How did World War I differ from previous wars?

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World War I differed from previous wars in a number of ways.  Let us examine some of the most important of these ways.

First, it was simply a bigger war.  This was the first war to include so many of the major powers of the world.  The Napoleonic Wars had come close, but they did not include Asian countries like Japan and the Ottoman Empire (if we can call that an Asian country) or former British colonies like the United States and Australia (which was at this time a dominion and not a fully independent country).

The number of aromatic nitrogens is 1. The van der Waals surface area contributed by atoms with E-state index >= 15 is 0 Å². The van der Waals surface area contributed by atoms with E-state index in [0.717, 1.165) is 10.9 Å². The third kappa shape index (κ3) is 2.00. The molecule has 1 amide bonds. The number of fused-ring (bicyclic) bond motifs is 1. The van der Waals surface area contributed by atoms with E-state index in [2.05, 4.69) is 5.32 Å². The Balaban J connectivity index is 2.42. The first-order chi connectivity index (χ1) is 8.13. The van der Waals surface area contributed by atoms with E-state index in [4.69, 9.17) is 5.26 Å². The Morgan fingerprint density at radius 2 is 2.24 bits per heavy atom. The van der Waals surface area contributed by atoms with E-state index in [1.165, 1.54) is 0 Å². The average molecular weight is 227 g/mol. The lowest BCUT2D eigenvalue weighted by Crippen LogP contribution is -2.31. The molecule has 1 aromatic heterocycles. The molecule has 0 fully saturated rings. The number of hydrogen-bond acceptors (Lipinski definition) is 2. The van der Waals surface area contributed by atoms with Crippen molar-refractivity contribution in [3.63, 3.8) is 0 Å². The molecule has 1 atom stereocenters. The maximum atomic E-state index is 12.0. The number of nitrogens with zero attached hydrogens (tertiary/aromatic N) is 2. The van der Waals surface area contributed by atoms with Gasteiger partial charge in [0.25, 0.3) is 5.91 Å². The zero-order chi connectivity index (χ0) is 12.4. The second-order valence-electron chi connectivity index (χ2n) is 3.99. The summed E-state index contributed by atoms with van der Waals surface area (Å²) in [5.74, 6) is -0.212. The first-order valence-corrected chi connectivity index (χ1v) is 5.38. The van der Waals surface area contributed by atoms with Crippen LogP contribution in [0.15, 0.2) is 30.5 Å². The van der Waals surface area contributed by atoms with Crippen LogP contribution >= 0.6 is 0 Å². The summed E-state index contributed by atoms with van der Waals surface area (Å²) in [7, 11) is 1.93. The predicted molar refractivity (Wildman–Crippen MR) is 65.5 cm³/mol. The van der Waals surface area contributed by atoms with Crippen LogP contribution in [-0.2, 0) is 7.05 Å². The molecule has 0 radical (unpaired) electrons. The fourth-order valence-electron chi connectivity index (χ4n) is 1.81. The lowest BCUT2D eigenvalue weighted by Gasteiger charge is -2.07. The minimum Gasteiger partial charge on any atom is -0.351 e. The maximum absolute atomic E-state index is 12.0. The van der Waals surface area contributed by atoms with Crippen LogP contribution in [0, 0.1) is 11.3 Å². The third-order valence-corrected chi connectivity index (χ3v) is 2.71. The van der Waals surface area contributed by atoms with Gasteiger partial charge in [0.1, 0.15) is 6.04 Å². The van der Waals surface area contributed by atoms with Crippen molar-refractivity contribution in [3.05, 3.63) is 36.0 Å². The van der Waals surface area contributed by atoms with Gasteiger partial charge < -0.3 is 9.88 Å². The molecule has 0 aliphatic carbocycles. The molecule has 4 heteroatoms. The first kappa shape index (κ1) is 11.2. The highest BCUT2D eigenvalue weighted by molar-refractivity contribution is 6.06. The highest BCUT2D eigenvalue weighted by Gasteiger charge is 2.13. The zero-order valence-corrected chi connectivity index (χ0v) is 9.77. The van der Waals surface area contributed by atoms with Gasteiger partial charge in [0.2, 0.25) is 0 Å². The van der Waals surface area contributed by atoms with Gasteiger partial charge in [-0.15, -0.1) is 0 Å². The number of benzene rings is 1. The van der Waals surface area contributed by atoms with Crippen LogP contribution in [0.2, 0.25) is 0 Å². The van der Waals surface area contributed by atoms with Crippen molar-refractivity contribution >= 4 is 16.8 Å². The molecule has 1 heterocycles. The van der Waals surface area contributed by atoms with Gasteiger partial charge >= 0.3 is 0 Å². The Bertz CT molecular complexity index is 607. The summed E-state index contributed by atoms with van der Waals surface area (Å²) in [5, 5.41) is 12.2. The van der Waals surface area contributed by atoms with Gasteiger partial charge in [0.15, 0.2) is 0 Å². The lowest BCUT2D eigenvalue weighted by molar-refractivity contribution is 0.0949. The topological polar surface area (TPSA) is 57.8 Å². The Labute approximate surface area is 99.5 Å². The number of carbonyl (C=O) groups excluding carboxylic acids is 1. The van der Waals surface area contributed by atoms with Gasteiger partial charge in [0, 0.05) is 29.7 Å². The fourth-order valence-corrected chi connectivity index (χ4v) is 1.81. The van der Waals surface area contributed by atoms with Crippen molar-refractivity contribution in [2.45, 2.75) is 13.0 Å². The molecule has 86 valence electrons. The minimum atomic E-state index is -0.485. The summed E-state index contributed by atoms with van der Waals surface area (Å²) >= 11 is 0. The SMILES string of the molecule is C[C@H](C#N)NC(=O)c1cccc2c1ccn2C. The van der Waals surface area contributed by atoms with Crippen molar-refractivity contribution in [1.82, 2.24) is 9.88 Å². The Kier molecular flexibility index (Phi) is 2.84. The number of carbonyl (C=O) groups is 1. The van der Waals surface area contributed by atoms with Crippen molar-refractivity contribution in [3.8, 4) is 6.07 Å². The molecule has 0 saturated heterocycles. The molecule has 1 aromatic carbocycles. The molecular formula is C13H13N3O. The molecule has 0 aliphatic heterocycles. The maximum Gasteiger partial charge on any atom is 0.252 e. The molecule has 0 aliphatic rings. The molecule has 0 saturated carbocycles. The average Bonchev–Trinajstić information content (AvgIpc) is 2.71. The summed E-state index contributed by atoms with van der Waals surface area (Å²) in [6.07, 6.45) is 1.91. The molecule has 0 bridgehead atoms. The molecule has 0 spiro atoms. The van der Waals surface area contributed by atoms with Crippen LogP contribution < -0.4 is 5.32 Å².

Second, it was a war that had all sorts of modern technologies not used before in wars.  These included such things as submarines and airplanes, machine guns and poison gas.  It also, by the end, included tanks. 

Third, it can be seen as the first total, industrial war.  Because of the new technology and the scale of the war, this was a war whose combatants needed to mobilize their entire populations in one way or another.

WWI, then, was the first war to be so big and so technological that it can be called a total war that involved most of the major powers in the world.

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